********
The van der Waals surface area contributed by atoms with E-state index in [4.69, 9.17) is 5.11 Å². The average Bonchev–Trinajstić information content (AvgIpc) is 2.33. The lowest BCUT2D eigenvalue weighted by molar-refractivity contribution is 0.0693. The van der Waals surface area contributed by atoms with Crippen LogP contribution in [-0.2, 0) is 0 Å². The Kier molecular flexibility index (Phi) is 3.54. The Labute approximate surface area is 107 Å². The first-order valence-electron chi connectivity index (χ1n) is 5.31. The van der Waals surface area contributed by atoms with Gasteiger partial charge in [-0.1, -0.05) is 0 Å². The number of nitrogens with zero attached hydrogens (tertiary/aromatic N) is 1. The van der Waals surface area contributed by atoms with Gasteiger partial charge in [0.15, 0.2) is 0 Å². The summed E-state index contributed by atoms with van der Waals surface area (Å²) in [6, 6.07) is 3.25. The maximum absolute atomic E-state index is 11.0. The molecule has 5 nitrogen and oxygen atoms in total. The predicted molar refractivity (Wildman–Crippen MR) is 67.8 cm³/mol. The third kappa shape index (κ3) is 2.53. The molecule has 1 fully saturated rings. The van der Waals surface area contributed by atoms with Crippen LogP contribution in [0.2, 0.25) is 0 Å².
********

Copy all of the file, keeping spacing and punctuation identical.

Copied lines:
The van der Waals surface area contributed by atoms with E-state index in [4.69, 9.17) is 5.11 Å². The average Bonchev–Trinajstić information content (AvgIpc) is 2.33. The lowest BCUT2D eigenvalue weighted by molar-refractivity contribution is 0.0693. The van der Waals surface area contributed by atoms with Crippen LogP contribution in [-0.2, 0) is 0 Å². The Kier molecular flexibility index (Phi) is 3.54. The Labute approximate surface area is 107 Å². The first-order valence-electron chi connectivity index (χ1n) is 5.31. The van der Waals surface area contributed by atoms with Gasteiger partial charge in [-0.1, -0.05) is 0 Å². The number of nitrogens with zero attached hydrogens (tertiary/aromatic N) is 1. The van der Waals surface area contributed by atoms with Gasteiger partial charge in [0.15, 0.2) is 0 Å². The summed E-state index contributed by atoms with van der Waals surface area (Å²) in [6, 6.07) is 3.25. The maximum absolute atomic E-state index is 11.0. The molecule has 5 nitrogen and oxygen atoms in total. The predicted molar refractivity (Wildman–Crippen MR) is 67.8 cm³/mol. The third kappa shape index (κ3) is 2.53. The molecule has 1 fully saturated rings. The van der Waals surface area contributed by atoms with Crippen LogP contribution in [0.2, 0.25) is 0 Å².